Anyway, the game continued to be most enjoyable and ended in a fairly comprehensive victory for the British despite them having lost the entire brigade in their centre. At one point they held all four town sections of Momio Cochinello, but by the end not only had all four battalions fled the table, but they had lost their commander killed in action and his replacement killed before he got anywhere near the action. No battle honours for them. Other than long range and ineffective artillery fire there was no fighting at all on the British right, so totes kudos goes to the left flank. I, possibly for the first time in my entire wargaming career, held my cavalry in reserve until the auspicious moment, moved them to the appropriate place, charged them at the correct target at precisely the right time and won the day. I can promise that it won't happen again.
But what of the rules, you ask? They are still a work in progress of course. One problem seems to be that poor units are really, really poor and run away very easily. Part of the issue is that many of the rules are ported from the Seven Years War and in that units get a benefit from being in a linear formation. Napoleonic units didn't fight in that way or therefore get those benefits. Probably the simplest thing is to give them better morale to start with; after all one assumes that's why they were able to move on from fighting in long lines. As for the skirmish rules, I'm frankly not sure we were playing what was written down anyway. And there is still something not right about the town fighting rules.
In other wargaming news:
- I have been doing some painting. You will recall that I have bought some Roman Auxiliary reinforcements and so you will not be surprised that what is on the painting table is a unit of Napoleonic Prussian infantry.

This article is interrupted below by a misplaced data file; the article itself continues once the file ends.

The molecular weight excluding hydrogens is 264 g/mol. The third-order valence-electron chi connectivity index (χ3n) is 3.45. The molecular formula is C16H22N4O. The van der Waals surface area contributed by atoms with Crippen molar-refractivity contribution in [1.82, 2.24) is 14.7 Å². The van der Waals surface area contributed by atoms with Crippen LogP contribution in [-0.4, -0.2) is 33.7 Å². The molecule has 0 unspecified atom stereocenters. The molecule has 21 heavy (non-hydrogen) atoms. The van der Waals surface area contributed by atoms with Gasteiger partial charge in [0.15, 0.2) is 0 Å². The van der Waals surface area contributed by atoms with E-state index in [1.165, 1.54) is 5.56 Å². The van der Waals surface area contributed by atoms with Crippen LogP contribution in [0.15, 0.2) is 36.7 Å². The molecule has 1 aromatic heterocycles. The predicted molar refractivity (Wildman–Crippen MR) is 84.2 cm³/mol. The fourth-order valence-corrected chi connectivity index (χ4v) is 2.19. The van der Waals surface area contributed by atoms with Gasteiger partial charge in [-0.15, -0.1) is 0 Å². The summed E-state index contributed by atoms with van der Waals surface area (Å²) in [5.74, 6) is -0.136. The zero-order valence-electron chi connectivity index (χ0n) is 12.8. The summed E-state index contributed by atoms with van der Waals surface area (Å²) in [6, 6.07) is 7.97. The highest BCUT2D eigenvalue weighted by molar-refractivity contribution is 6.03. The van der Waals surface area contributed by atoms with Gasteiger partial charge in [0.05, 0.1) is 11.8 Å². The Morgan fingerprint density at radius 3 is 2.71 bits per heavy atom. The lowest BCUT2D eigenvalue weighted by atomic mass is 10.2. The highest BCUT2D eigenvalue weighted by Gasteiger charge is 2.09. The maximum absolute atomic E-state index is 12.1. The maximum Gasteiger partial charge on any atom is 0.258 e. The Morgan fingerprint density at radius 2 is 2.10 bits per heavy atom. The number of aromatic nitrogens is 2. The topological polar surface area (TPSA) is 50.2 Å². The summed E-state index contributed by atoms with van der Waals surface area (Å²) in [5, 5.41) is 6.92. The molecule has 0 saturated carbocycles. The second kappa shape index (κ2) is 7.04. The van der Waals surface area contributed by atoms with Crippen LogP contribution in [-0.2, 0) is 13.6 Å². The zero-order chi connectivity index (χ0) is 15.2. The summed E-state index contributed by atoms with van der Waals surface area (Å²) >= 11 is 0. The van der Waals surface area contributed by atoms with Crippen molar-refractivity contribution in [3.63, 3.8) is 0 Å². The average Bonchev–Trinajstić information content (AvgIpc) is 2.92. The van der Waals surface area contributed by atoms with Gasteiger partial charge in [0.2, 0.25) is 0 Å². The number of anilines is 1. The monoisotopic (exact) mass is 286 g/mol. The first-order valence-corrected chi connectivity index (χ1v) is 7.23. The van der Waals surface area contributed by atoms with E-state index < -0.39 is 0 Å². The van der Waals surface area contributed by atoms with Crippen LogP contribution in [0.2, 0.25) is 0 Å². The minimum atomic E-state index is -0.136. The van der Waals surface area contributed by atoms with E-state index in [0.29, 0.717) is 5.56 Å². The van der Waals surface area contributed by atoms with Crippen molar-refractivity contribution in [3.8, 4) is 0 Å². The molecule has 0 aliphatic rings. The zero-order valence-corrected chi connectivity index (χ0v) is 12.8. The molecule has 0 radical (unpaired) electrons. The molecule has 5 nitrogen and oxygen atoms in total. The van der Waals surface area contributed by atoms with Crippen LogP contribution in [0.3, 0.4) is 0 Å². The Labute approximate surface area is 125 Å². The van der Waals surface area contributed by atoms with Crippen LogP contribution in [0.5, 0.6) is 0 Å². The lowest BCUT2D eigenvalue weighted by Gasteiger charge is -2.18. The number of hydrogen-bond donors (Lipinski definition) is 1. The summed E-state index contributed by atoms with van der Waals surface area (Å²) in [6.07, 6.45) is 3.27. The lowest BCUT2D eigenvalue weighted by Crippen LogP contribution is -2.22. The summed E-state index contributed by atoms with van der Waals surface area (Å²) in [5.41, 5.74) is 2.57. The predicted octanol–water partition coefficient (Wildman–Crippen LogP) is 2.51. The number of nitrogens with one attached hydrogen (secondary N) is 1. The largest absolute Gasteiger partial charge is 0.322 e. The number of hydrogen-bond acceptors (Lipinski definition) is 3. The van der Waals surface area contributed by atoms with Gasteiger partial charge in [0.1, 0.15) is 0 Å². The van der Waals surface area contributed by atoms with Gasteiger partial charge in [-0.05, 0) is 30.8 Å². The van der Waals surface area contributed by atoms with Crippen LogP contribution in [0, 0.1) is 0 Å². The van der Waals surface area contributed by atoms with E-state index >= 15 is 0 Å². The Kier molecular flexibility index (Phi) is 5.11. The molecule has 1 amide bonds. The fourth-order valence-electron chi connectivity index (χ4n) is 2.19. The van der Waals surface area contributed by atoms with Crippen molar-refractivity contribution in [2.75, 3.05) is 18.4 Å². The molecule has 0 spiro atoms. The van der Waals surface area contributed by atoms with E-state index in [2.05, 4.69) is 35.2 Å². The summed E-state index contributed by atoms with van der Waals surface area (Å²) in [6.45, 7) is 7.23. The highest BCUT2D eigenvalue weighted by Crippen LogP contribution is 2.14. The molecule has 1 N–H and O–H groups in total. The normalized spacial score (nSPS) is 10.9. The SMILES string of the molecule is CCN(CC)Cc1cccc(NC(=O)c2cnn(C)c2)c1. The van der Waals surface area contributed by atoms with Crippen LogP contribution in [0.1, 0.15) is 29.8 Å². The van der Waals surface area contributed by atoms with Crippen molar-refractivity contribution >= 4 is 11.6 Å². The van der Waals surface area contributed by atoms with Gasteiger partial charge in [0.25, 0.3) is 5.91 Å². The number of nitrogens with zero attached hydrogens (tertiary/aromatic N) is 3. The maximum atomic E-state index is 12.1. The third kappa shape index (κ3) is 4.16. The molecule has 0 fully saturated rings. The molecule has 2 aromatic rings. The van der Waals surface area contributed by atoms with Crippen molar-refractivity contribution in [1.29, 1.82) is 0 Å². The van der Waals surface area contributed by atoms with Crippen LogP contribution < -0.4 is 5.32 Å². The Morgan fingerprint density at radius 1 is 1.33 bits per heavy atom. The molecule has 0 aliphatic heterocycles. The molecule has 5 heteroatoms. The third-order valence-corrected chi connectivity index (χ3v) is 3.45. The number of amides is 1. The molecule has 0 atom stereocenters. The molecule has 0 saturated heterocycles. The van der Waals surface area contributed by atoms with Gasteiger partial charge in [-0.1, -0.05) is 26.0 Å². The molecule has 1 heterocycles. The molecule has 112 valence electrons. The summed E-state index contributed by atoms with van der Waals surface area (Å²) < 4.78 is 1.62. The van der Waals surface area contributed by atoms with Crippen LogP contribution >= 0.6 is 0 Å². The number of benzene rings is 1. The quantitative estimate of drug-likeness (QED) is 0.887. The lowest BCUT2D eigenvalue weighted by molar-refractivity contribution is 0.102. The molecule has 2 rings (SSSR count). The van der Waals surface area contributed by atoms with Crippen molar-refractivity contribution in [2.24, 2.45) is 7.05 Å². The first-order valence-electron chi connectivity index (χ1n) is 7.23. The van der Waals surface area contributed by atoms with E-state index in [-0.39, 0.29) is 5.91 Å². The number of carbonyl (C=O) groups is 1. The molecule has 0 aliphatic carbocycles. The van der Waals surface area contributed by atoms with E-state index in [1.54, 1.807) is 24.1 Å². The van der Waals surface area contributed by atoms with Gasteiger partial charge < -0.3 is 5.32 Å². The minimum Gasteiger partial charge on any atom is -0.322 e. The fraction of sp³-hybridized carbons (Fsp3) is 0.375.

- I have acquired some Hexon rough ground on eBay. Second hand Hexon is usually too expensive to be worth buying once you take postage into account, but this was a reasonable price and I wanted some more for use with Square Bashing.
- I have gained access to a laser cutter, been fully accredited to use it, and am going to attempt to make, initially at least, some town walls to my specific design. It will be ten days or so before I am able to have my first stab - I am going on a cultural excursion to a secret and exotic location next week - but I shall report back.
- It's the Fiasco show at the Royal Armouries in Leeds this Sunday. We shall be putting on a game with James' Peninsular figures and our 'make it up as you go along' rules. If you're there please stop by and speak to Peter or James about what's going on and maybe exchange a polite, but silent, nod with me.
* "I can say with sincerity that I like cats... A cat is an animal which has more human feelings than almost any other." - Emily Brontë
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